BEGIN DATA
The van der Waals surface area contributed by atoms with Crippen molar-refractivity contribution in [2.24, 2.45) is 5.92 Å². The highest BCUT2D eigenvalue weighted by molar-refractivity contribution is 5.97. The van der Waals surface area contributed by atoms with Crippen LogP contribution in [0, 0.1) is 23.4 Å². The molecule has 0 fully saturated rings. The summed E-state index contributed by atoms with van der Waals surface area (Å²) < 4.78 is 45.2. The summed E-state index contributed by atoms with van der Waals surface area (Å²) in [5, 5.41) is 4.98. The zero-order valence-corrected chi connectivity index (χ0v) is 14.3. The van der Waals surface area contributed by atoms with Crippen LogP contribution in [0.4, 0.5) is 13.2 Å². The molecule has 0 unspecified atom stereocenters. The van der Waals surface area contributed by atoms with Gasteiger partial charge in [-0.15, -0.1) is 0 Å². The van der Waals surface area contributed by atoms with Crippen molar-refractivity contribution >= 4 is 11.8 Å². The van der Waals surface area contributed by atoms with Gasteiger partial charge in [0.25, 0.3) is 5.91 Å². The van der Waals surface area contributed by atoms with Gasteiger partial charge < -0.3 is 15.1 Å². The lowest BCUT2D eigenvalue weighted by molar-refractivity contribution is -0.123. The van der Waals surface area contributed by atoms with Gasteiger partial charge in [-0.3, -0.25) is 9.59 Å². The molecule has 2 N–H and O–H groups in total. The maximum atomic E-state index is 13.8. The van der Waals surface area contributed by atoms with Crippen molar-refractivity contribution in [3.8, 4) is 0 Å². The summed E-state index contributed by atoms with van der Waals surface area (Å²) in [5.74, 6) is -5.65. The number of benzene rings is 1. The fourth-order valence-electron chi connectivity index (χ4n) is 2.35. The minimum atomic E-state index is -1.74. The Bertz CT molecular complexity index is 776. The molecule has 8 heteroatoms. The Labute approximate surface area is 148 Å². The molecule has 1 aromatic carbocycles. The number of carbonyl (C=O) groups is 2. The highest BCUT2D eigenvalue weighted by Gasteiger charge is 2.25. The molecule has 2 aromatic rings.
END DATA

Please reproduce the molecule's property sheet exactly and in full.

The van der Waals surface area contributed by atoms with Crippen molar-refractivity contribution in [2.24, 2.45) is 5.92 Å². The highest BCUT2D eigenvalue weighted by molar-refractivity contribution is 5.97. The van der Waals surface area contributed by atoms with Crippen LogP contribution in [0, 0.1) is 23.4 Å². The molecule has 0 fully saturated rings. The summed E-state index contributed by atoms with van der Waals surface area (Å²) < 4.78 is 45.2. The summed E-state index contributed by atoms with van der Waals surface area (Å²) in [5, 5.41) is 4.98. The zero-order valence-corrected chi connectivity index (χ0v) is 14.3. The van der Waals surface area contributed by atoms with Crippen LogP contribution in [0.4, 0.5) is 13.2 Å². The molecule has 0 unspecified atom stereocenters. The van der Waals surface area contributed by atoms with Gasteiger partial charge in [-0.15, -0.1) is 0 Å². The van der Waals surface area contributed by atoms with Crippen molar-refractivity contribution >= 4 is 11.8 Å². The van der Waals surface area contributed by atoms with Gasteiger partial charge in [0.25, 0.3) is 5.91 Å². The van der Waals surface area contributed by atoms with Gasteiger partial charge < -0.3 is 15.1 Å². The lowest BCUT2D eigenvalue weighted by molar-refractivity contribution is -0.123. The van der Waals surface area contributed by atoms with Gasteiger partial charge in [-0.3, -0.25) is 9.59 Å². The molecule has 2 N–H and O–H groups in total. The maximum atomic E-state index is 13.8. The van der Waals surface area contributed by atoms with Crippen molar-refractivity contribution in [3.8, 4) is 0 Å². The summed E-state index contributed by atoms with van der Waals surface area (Å²) in [5.74, 6) is -5.65. The number of benzene rings is 1. The fourth-order valence-electron chi connectivity index (χ4n) is 2.35. The minimum atomic E-state index is -1.74. The Bertz CT molecular complexity index is 776. The molecule has 8 heteroatoms. The Labute approximate surface area is 148 Å². The molecule has 1 aromatic carbocycles. The number of carbonyl (C=O) groups is 2. The highest BCUT2D eigenvalue weighted by Gasteiger charge is 2.25. The molecule has 2 aromatic rings.